GARDINER, John 1824-1894
Posted By: Tammy (email)
Date: 2/18/2011 at 19:18:23
A Pioneer Gone
Died, at Morrison, Iowa, Friday evening, May 25, 1894, Mr. John Gardiner, age 70 years and 17 days.
Mr. Gardiner's death was no surprise to his family or friends, for he has been gradually failing for some time. His demise was caused by old age together with a complication of diseases. The high respect and esteem in which he was held was shown by the large concourse of friends present at the funeral services in the Presbyterian church in Morrison Sunday afternoon, a large number of persons being unable to gain admission to the church. The services were conducted by the pastor-elect, W. H. Jordan, assisted by Rev. Logsdon of the M. E. church, and Rev. Brant of Reinbeck Congregational church. Mr. Jordan chose for his text Psalm 37:37, "Mark the perfect man, and behold the upright, for the end of that man is peace." After a brief discourse Rev. Logsdon spoke of the deceased as he had known him. The remains were then conveyed to the cemetery where they were tenderly laid to rest after a brief service at the grave. Nearly one hundred conveyances were in the procession. The whole community was eager to show their respect to a good man.
John Gardiner was born in Kilearn, Scotland, May 8, 1824, and died in Morrison, Iowa, May 25, 1894, aged 70 years and 17 days. In 1849 he was married to Miss Margaret Gilfillan and immediately removed to America settling in Buffalo, N. Y., but later in Canada, where he remained 26 years, or until 1872 when he came to Iowa. Ten children were born to them. Five preceded and welcomed his coming to the better land. Four sons and one daughter survive him; Dr. Wm. Gardiner, Toledo, Ohio; James Gardiner, Reinbeck, Iowa; Moses Gardiner, Robert Gardiner and Mrs. George Dew, Morrison, Iowa. These were all present during his last illness. In July, 1874, while still at Hivverd, Canada, the family suffered a great loss in the death of wife and mother. In October, 1884, Mr. Gardiner was married to Mrs. Agnes Hamilton, who survives to mourn her loss. Mr. G. was a hard-working, thrifty farmer who knew the privations and disadvantages of pioneer life. Yet these only seemed to contribute toward making a strong character. He was a faithful citizen, opening a school in his new Canada home and filling various civil offices with credit and honor. He was an earnest christian; confessing Christ when eighteen years of age, he united with the parish church. At the early age of thirty years he was made an elder and for forty years he has been an office bearer in the Presbyterian church, and nobly has he performed the duties of that sacred office. He served as ruling elder in three churches, Thames Road, Canada, nearly 25 years; Unity Presbyterian church, Grundy county, and since April, 1889, in the Morrison church. In the seventies he had the great honor of being a member of the First General Assembly of the Presbyterian church of Canada after the union of four Presbyterian bodies. That was a large body of great men, most of whom have gone to their reward, and John Gardiner responded also when his name was called and is now serving in the General Assembly triumphant. He studied for peace and quiet and was often the means of averting difficulties because of his calmness and thoughtful care. He was a man of prayer. Everyone who knew him could see it in his face in his every day life. As such he has ever been a most faithful worker, a pillar in the church and community. Family worship was never neglected and family training was regarded as a most important duty. The Bible had been translated into his every day life and men read there a most excellent translation of truth. No man could say ought against his life. He had integrity of character. He believed in honesty, not because it is the best policy but because it is right. He was a man of honor. He has left us a precious heritage, a godly life which will ever live in the lives of all who knew him.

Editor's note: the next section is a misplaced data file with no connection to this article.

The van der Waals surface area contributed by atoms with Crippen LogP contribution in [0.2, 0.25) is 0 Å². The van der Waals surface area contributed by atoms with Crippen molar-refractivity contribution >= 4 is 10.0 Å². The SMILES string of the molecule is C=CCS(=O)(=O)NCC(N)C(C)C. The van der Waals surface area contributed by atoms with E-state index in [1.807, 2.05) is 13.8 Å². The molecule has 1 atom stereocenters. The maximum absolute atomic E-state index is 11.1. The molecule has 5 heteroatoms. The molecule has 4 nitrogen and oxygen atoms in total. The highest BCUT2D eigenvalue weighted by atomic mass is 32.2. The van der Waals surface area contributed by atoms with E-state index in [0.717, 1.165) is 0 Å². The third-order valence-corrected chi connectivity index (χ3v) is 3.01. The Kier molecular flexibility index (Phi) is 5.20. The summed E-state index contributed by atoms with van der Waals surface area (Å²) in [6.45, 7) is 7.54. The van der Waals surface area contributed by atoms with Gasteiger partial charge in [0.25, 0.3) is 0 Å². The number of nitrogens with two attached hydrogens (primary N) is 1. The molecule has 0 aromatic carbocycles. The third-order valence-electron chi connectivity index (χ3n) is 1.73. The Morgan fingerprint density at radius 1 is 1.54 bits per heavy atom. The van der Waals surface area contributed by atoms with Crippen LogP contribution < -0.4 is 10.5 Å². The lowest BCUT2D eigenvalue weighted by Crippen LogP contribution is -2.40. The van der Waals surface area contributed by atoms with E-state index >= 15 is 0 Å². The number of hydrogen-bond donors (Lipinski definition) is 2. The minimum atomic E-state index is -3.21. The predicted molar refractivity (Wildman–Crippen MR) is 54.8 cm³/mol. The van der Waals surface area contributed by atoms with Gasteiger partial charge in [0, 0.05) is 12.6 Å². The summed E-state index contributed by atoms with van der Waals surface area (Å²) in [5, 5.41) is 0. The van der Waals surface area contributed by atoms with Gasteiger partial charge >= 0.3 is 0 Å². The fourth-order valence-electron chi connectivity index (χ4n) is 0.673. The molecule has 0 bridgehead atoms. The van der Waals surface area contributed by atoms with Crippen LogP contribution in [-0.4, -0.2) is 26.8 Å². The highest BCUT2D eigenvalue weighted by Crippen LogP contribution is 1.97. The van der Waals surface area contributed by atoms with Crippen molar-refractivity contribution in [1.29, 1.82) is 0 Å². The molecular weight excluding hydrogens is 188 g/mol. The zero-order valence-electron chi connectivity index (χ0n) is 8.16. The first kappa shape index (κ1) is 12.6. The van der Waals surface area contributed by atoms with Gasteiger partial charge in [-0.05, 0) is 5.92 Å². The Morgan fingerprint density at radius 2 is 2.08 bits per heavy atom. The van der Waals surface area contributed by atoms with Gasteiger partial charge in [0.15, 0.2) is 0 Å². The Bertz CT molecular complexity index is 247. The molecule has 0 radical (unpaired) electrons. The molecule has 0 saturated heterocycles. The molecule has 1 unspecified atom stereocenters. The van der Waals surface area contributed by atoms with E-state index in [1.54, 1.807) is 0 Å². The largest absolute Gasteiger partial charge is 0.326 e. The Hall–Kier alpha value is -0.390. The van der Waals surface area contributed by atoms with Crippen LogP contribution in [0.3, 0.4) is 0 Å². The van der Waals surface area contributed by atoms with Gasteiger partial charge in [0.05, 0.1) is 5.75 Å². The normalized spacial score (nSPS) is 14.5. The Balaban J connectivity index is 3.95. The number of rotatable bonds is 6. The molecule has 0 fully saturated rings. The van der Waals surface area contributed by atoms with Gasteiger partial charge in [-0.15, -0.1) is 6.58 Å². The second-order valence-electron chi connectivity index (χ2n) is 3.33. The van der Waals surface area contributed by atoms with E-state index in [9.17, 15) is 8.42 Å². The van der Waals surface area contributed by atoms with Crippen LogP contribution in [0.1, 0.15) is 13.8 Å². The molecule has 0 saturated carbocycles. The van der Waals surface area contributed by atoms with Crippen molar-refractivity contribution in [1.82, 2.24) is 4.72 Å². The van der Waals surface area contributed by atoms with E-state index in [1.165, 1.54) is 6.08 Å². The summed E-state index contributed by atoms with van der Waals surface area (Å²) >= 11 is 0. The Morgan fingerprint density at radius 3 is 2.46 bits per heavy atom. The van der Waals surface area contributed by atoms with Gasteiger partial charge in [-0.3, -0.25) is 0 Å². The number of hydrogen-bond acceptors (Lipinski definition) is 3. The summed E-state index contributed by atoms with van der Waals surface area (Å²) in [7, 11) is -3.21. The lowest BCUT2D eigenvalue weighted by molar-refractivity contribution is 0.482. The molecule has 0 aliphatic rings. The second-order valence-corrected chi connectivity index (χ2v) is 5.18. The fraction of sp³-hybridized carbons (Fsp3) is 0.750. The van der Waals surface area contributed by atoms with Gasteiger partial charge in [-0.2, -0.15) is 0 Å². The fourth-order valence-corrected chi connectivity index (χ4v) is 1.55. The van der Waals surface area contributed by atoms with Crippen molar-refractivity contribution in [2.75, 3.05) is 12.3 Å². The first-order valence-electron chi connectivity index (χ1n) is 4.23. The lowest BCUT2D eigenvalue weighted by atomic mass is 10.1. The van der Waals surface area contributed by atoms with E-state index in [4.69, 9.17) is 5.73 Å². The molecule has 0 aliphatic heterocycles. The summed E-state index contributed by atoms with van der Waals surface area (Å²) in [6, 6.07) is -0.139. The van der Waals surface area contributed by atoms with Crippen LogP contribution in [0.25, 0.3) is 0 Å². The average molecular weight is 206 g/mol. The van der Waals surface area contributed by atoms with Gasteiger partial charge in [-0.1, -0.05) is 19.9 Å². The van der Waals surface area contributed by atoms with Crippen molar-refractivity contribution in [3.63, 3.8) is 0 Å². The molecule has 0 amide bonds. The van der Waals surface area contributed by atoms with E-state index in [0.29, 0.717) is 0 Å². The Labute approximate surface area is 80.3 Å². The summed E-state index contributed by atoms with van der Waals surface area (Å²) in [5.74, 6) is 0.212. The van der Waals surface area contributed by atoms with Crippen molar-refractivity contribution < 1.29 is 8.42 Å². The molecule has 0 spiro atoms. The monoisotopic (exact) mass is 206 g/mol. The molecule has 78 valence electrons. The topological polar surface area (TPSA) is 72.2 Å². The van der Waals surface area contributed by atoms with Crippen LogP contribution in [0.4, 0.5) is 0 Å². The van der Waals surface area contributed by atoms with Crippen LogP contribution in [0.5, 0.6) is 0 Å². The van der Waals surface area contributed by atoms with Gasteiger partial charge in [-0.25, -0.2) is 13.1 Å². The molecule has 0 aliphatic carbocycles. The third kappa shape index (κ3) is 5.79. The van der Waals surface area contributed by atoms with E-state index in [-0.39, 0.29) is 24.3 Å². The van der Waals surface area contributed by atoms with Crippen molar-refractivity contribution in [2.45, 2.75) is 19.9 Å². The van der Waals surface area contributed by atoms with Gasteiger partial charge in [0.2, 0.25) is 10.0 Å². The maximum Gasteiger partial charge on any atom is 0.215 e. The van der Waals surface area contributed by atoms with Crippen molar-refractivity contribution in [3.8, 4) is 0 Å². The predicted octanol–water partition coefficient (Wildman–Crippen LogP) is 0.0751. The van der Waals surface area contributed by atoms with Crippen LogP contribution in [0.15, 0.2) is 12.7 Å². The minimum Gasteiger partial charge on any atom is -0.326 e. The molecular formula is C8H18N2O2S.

--The Grundy County Republican (Grundy Center, Iowa), 31 May 1894
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